Note to Email Marketers: do your homework
Email Marketers: before you send me an unsolicited email asking for a phone appointment, please do your homework. Spend 1 minute looking at my website or Linkedin profile. It’s clearer to me every day that marketers are “throwing stuff against the wall” to see what sticks. Stop it. It’s annoying.
My most recent favorite examples:
- The woman who sent 5 separate emails (previous emails included in the string), suggesting that it would ease my burden if I “never had to write another blog post”. Since I write content and blog posts for other companies, this would actually be a bad thing for me. I know I’m biased, but I think that it’s clear from website or the headline of my Linkedin profile that I provide content for others.
- The many companies that offer a list of incentive marketplace contacts. Having spent 28+ years in the incentive marketplace, I’m going to guess that my list is better than their’s. That said, again – one trip to my website or Linkedin profile would confirm that I am no longer working IN that marketplace, so am not a good prospect for such a list.
- The calls and emails from companies who say that their research indicates that I could use some help with my college loans. a) I never had a college loan, b) I’m several decades out of college – I’m not even in their general demographic.
The first or second time I get such an email or voicemail, I ignore it. The third or fourth time, I’m annoyed and usually reply. Depending on my mood at the time, I usually politely let them know that I’m not a prospect and they can take me off their list, or (in my current mood), not-so-politely suggest that they do the tiniest bit of research and THEN take me off their list.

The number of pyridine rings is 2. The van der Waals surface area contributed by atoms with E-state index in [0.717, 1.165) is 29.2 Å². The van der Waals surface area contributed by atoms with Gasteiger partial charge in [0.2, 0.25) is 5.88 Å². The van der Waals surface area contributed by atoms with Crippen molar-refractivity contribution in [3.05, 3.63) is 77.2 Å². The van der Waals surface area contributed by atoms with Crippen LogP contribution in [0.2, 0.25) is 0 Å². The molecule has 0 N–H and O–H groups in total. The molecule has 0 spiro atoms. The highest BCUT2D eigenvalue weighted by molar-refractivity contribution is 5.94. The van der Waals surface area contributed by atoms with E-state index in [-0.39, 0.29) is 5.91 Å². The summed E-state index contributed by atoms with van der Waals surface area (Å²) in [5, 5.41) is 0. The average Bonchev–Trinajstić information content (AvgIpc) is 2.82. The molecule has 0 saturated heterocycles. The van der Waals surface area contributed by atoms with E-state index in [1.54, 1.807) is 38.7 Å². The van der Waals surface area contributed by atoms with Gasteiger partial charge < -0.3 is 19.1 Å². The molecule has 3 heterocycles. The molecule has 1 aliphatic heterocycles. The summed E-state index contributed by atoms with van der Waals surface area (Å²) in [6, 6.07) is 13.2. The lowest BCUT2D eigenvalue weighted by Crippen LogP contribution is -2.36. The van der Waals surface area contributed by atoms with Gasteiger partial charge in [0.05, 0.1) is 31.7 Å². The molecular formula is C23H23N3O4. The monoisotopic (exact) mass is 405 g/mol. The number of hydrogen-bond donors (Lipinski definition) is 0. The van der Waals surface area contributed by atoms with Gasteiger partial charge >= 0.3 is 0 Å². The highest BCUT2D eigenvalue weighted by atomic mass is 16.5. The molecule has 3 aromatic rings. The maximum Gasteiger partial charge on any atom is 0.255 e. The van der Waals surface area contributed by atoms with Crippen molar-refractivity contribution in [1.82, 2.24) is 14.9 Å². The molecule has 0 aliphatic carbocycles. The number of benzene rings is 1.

Several recent articles suggest that users of social media (specifically Facebook and Linkedin) actually WANT to be sold to. Although I’ll admit to clicking on a Facebook ad from time to time, I dislike the terminology. I do not want to be “sold to”. I’m happy to find new contacts that might be great resources on Linkedin. I love reading interesting articles that my contacts have written or shared. I’m not even that disturbed when a product that I searched on line shows up in my Facebook feed. The FB algorythms are a little scary, but at least they’re fairly acurate; those ARE usually products that I had an interest in at one time.
The email and voicemail marketers who’s messages are making it though my spam filters might be dismayed to learn that they are not piquing my interest; they are demonstrating that they are a company that does not do even basic homework on their potential clients. No thank you – I’m not a prospect!